This is not to dis birth moms and other relatives, who have at least as hard a time trying to gain information as we adoptees do. But the laws are clearly skewed… not toward birth relatives, and certainly not toward adoptees, but toward adopters, prospective adopters and adoption agencies. Just think what might happen if an adoptive family’s information were erroneously given to a birth mother. It’d be front-page news, with everyone accusing the birth mother of heinous crimes she never committed, fussing over the “poor” adoptive family’s “trauma,” and completely ignoring the fact that there’s an adoptee at the center of the maelstrom. Similarly, if an adoption agency’s files were to be hacked, the poor sod who did it would get the book thrown at him, and if it happened to be a searcher who had reached the end of his rope, all searchers would immediately be accused of hacking, harassment, and stalking (we’re already accused of the last two as it is, just for wanting answers).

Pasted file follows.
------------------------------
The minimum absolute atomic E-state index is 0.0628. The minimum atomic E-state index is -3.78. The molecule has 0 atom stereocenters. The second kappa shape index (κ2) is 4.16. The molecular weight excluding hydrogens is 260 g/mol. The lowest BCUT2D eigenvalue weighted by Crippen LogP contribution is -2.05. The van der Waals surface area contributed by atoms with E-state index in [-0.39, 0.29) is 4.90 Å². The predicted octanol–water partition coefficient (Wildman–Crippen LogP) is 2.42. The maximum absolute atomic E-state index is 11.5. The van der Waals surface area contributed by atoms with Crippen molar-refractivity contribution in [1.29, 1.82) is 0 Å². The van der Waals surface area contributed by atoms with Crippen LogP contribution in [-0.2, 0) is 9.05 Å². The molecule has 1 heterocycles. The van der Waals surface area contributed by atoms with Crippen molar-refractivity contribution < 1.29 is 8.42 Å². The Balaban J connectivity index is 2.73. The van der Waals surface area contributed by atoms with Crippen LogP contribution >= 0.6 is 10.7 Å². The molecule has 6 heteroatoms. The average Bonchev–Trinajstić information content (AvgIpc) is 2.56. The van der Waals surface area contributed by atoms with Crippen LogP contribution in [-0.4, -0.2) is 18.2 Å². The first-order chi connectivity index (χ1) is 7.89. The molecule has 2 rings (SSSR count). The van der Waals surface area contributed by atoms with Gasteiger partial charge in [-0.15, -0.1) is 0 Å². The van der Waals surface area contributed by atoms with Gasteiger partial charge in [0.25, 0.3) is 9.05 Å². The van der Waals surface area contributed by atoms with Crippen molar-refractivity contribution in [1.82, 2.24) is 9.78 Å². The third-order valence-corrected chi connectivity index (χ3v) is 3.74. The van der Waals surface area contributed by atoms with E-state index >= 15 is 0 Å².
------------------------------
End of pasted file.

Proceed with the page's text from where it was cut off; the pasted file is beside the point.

If you are searching, whether adoptee or birth relative, I suggest you be careful. Who knows where your information might be going? It’s also known that there are scammers who lurk on search sites, pretending to be long-lost adoptees or birth relatives, so watch out.

Adoptees are denied their own identities, yet have no way of protecting them from misuse by others. It’s an ugly paradox buried in the myths and distortions of adoption. And without full and unfettered access to our records, there is little we can do about it. That’s why adoption records should be open, without exception, to ALL participants in an adoption.